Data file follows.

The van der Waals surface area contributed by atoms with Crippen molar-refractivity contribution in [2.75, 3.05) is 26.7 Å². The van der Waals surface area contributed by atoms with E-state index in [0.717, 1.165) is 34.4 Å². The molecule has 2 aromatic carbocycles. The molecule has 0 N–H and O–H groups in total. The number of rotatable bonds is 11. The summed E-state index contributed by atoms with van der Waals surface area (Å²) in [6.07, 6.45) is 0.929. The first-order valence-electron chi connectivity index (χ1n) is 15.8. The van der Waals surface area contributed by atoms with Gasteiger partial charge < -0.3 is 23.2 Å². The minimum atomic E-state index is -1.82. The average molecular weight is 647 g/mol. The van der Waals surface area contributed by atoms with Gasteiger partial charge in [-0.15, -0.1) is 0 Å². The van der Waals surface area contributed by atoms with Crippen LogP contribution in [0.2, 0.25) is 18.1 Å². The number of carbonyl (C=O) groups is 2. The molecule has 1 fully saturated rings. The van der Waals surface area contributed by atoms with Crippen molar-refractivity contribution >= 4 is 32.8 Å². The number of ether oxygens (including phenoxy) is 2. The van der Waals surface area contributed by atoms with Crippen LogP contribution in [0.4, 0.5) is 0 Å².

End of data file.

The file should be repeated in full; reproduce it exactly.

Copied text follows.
The van der Waals surface area contributed by atoms with Crippen molar-refractivity contribution in [2.75, 3.05) is 26.7 Å². The van der Waals surface area contributed by atoms with E-state index in [0.717, 1.165) is 34.4 Å². The molecule has 2 aromatic carbocycles. The molecule has 0 N–H and O–H groups in total. The number of rotatable bonds is 11. The summed E-state index contributed by atoms with van der Waals surface area (Å²) in [6.07, 6.45) is 0.929. The first-order valence-electron chi connectivity index (χ1n) is 15.8. The van der Waals surface area contributed by atoms with Gasteiger partial charge < -0.3 is 23.2 Å². The minimum atomic E-state index is -1.82. The average molecular weight is 647 g/mol. The van der Waals surface area contributed by atoms with Gasteiger partial charge in [-0.15, -0.1) is 0 Å². The van der Waals surface area contributed by atoms with Crippen LogP contribution in [0.2, 0.25) is 18.1 Å². The number of carbonyl (C=O) groups is 2. The molecule has 1 fully saturated rings. The van der Waals surface area contributed by atoms with Crippen molar-refractivity contribution >= 4 is 32.8 Å². The number of ether oxygens (including phenoxy) is 2. The van der Waals surface area contributed by atoms with Crippen LogP contribution in [0.4, 0.5) is 0 Å².